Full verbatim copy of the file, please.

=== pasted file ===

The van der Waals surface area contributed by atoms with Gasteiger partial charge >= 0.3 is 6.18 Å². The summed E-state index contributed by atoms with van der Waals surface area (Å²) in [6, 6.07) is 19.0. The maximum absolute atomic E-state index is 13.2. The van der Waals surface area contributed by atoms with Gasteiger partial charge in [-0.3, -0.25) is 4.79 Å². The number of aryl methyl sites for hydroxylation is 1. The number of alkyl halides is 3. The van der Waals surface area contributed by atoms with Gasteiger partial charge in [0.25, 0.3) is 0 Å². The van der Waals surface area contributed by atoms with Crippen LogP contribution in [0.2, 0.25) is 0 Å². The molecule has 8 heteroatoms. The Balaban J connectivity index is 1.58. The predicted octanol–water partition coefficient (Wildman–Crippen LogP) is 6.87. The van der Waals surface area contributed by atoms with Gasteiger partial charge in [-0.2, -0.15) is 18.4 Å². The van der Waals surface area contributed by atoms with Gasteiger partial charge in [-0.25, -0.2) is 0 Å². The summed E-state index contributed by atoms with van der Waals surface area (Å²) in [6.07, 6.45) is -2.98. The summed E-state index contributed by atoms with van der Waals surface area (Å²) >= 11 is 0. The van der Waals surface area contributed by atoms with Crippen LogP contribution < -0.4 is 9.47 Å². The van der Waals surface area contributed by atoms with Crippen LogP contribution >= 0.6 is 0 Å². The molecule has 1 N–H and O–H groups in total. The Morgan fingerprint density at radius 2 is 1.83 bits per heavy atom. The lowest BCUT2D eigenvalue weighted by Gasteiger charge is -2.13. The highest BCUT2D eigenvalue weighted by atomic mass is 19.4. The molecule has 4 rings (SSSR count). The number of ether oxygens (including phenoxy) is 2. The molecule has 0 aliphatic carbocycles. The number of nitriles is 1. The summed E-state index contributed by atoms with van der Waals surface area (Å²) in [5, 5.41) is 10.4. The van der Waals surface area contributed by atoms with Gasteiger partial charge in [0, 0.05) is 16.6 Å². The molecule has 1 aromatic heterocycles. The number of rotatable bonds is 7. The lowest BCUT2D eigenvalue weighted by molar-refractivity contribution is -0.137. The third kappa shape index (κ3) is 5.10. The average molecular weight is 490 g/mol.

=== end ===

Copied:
The van der Waals surface area contributed by atoms with Gasteiger partial charge >= 0.3 is 6.18 Å². The summed E-state index contributed by atoms with van der Waals surface area (Å²) in [6, 6.07) is 19.0. The maximum absolute atomic E-state index is 13.2. The van der Waals surface area contributed by atoms with Gasteiger partial charge in [-0.3, -0.25) is 4.79 Å². The number of aryl methyl sites for hydroxylation is 1. The number of alkyl halides is 3. The van der Waals surface area contributed by atoms with Gasteiger partial charge in [0.25, 0.3) is 0 Å². The van der Waals surface area contributed by atoms with Crippen LogP contribution in [0.2, 0.25) is 0 Å². The molecule has 8 heteroatoms. The Balaban J connectivity index is 1.58. The predicted octanol–water partition coefficient (Wildman–Crippen LogP) is 6.87. The van der Waals surface area contributed by atoms with Gasteiger partial charge in [-0.2, -0.15) is 18.4 Å². The van der Waals surface area contributed by atoms with Gasteiger partial charge in [-0.25, -0.2) is 0 Å². The summed E-state index contributed by atoms with van der Waals surface area (Å²) in [6.07, 6.45) is -2.98. The summed E-state index contributed by atoms with van der Waals surface area (Å²) >= 11 is 0. The van der Waals surface area contributed by atoms with Crippen LogP contribution < -0.4 is 9.47 Å². The van der Waals surface area contributed by atoms with Crippen LogP contribution >= 0.6 is 0 Å². The molecule has 1 N–H and O–H groups in total. The Morgan fingerprint density at radius 2 is 1.83 bits per heavy atom. The lowest BCUT2D eigenvalue weighted by Gasteiger charge is -2.13. The highest BCUT2D eigenvalue weighted by atomic mass is 19.4. The molecule has 4 rings (SSSR count). The number of ether oxygens (including phenoxy) is 2. The molecule has 0 aliphatic carbocycles. The number of nitriles is 1. The summed E-state index contributed by atoms with van der Waals surface area (Å²) in [5, 5.41) is 10.4. The van der Waals surface area contributed by atoms with Gasteiger partial charge in [0, 0.05) is 16.6 Å². The molecule has 1 aromatic heterocycles. The number of rotatable bonds is 7. The lowest BCUT2D eigenvalue weighted by molar-refractivity contribution is -0.137. The third kappa shape index (κ3) is 5.10. The average molecular weight is 490 g/mol.